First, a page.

• Jeuno in Final Fantasy XI is its own independent nation of sorts and is a neutral area for the three nations of the Middle Lands. More proper to this trope is that it has the highest population of Beastmen than any other player-race city in the Middle Lands. Granted, all of them are Goblins, but still...
  • The Freeports in Freelancer (Freeport 1 in Omega-3, Freeport 2 in Bering, Freeport 4 in Magellan, Freeport 5 in Omega-41, Freeport 6 in Tau-29, Freeport 7 in Sigma-17... wait, scratch that, Freeport 9 in Omicron Theta and Freeport 10 in Tau-37. We're not sure where Freeport 3 and Freeport 8 are). Junker bases also serve as less lawful Freeports. In addition to those listed, Freistadt in Omega-7, Battleship Hood in Dublin, and Ames Research Station in Kepler are also Freeports.
  • Little Lamplight in Fallout 3. No one in your party, not even Jericho, will dare draw weapons in the area.
  • In Fate/stay night, the local Church of the city is designated as a safe haven in the Holy Grail Wars. No one is allowed to attack another while there, and Masters whose Servants have been defeated can go there for protection if he's still to be targeted for his Command Spells. We never once get to see it played straight; the resident priest is the Big Bad in the first route and Caster attacks the church and takes it over in the second.
    • It held the same status in the prequel, Fate/Zero. And it was played just as straight there: Assassin's Master used it as his base of operations after claiming sanctuary on false grounds.
  • The Miko Institute in Sengoku Rance. However, you can actually declare war on it.
  • The War Room in Advance Wars: Days of Ruin. It's even pointed out during one mission by two COs from opposing sides. Even The Beast complies with this, and swings by to drop some tactical advice on poor, unsuspecting Will.
  • In Suikoden III, Thomas decides to establish Budehuc Castle as a truce zone so that everyone can visit freely, revitalizing the neglected property. Eventually, it becomes the player's home base.
    • Similarly to Budehuc is Caleria, a border town between Dunan, the Grasslands, and Harmonia. While Harmonia's border forces maintain offices here, their actual jurisdiction is minimal, and the city is widely known as being a cosmopolitan trading stop due to the lack of territorial dispute.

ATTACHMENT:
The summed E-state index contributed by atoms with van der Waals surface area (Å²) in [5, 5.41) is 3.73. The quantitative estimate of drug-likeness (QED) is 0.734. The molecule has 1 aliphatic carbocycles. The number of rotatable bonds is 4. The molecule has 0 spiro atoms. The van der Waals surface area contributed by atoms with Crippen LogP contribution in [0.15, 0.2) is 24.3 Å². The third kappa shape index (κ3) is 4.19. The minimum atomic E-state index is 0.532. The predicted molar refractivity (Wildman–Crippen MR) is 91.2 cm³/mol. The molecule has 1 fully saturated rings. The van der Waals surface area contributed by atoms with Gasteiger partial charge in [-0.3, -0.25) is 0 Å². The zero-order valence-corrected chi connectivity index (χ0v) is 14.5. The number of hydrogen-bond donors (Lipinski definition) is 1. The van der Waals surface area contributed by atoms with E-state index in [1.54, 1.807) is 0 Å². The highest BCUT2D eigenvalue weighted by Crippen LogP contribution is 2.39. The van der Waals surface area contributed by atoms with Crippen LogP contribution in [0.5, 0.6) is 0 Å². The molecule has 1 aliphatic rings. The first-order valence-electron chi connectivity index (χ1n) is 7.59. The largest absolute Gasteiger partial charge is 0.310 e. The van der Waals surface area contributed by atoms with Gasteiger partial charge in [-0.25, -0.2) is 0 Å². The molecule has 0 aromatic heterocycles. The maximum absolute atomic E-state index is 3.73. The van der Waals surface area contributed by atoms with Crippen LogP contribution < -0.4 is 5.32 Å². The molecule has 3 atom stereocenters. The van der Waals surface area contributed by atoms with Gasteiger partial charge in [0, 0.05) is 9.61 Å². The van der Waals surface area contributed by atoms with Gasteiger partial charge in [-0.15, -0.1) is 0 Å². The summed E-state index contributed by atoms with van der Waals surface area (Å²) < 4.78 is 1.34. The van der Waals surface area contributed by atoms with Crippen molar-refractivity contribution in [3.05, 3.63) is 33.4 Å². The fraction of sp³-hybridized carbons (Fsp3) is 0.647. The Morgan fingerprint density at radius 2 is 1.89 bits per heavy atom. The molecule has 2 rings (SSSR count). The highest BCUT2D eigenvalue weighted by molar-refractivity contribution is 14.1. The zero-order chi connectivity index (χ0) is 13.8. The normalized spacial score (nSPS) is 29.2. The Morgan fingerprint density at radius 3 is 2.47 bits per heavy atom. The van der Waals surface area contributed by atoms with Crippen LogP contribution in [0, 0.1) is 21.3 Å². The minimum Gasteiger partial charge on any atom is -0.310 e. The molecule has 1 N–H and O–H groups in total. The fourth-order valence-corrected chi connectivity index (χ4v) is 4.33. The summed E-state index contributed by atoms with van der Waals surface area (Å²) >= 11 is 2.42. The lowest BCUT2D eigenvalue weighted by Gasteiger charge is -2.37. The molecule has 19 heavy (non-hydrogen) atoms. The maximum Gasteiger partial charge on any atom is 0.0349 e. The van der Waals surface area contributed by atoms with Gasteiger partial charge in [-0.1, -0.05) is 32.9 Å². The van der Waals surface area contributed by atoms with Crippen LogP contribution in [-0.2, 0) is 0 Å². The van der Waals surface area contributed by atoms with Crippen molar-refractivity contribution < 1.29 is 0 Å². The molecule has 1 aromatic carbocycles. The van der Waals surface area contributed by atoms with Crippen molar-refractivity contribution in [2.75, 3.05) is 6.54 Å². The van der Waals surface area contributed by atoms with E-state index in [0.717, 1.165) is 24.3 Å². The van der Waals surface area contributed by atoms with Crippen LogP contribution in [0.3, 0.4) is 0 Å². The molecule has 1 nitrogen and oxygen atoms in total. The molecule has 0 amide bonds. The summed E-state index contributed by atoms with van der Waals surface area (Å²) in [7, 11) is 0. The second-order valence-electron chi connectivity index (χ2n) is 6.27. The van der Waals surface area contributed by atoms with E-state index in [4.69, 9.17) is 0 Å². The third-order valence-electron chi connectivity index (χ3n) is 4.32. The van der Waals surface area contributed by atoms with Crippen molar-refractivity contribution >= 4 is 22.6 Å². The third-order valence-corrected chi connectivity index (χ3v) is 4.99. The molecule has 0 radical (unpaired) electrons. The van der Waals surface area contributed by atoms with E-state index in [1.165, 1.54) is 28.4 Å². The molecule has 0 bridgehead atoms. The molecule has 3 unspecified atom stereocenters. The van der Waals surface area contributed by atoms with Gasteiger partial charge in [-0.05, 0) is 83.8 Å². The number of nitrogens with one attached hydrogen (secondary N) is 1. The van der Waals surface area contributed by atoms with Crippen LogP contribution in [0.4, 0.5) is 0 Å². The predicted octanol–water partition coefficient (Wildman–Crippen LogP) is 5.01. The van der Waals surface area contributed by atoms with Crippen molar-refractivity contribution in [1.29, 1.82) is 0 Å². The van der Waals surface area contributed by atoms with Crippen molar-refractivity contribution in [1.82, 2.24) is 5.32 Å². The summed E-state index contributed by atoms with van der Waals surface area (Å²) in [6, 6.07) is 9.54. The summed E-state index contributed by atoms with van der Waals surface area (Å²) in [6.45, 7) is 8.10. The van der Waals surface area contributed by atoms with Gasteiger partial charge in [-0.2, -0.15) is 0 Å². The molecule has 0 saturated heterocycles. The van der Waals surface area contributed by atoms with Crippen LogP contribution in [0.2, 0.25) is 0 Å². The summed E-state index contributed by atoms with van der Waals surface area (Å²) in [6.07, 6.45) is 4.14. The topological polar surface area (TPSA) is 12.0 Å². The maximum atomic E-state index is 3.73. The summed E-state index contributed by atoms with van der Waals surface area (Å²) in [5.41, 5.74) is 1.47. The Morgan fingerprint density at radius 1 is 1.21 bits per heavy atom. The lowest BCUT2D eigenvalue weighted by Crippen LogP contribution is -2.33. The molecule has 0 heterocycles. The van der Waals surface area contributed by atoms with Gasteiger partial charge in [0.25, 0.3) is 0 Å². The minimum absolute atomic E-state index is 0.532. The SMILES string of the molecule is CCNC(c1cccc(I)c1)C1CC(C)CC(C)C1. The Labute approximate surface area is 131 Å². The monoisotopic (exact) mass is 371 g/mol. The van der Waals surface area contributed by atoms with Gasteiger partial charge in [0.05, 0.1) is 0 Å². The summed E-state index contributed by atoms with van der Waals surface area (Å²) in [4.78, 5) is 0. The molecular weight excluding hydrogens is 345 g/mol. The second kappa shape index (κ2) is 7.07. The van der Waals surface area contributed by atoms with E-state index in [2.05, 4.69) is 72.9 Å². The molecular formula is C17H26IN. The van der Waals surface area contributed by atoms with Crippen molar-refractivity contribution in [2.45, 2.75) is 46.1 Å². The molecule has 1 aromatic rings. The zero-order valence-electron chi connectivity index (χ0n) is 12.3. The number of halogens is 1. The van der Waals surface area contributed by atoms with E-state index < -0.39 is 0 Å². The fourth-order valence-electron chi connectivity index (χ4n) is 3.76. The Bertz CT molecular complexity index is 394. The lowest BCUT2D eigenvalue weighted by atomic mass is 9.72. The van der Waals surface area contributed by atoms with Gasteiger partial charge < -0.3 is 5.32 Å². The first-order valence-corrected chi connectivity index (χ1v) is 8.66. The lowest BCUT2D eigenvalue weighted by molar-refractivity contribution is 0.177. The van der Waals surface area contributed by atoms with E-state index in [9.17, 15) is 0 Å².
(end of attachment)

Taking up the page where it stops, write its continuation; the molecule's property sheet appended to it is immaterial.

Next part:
• In the original Majesty, every Trauma Inn is one of these, but the in-game effect is minimal except in multiplayer.
  • The bars in each hub level of Kingpin: Life of Crime are this, although this would have been far more significant had the game been released how the developers originally envisioned it, with multiple gangs fighting over turf and using the bars as places to hire grunts and engage in diplomacy.
  • In the removed PVP worlds in RuneScape, banks and the player's immediate respawn point functioned as these. Though there was a cooldown time between entering the bank while in combat to avoid abusing them.
    • RuneScape's sister game/ spinoff DarkScape, being a more PVP-oriented version of the game had three tiers of 'protection'. The Red Zone was lawless, kill or be killed. The Yellow Zone had guards patrolling the border if you had committed a crime (i.e. you were skulled from attacking someone) they would attack you with top-tier spells and equipment. The Green Zone, found in most towns east of the Mountain, made it so that guards were everywhere, discouraging players from committing 'crimes' while in the Green Zone.
  • Several factions in Nexus Clash have made it their mission to organize these in the middle of the unending apocalyptic war in which the series is set. Would-be truce zones tend to explode in a hilarious fashion eventually and as such are regarded as a form of Self-Imposed Challenge.
  • In The Legend of Zelda: Breath of the Wild, monsters do not aggro near towns or stables. Players who have herded Guardians toward these locations have confirmed this.
  • The obscure 3DO first-person shooter Immercenary is set in a virtual city where everyone is hostile to everyone else. The "DOAsys" at the center is a no-fire zone where the player may chat with other inhabitants of the game.
  • The Senran Kagura series has Hanzo's sushi restaurant function as one of these. Hanzo himself is a celebrated Good Shinobi, but his long career has made him comfortable with the Grey-and-Gray Morality of the Shinobi lifestyle and he allows Evil Shinobi students to eat there and even fraternize with his granddaughter and her classmates (all Good Shinobi themselves). The truce is informal but enforced by the fact that it's Hanzo running the restaurant and any Shinobi who makes it to retirement age can break up a fight between trainees (or indeed, younger professionals) with his eyes closed.
  • The Karma Temple in Digital Devil Saga. It is a place where combat is strictly forbidden, and tribe members go to exchange information. Utterly Averted after Varin's death, as the Temple's guards now kill anyone who dares to approach, and the tower serves as The Very Definitely Final Dungeon.
  • Mass Effect:
    • Krogan have Crushes, the closest thing they have to holy ground, and which every clan tends to respect. Urdnot Wrex's father summoned him to a Crush, which turned out to be a trap. Wrex still walked out of that one alive. His father didn't.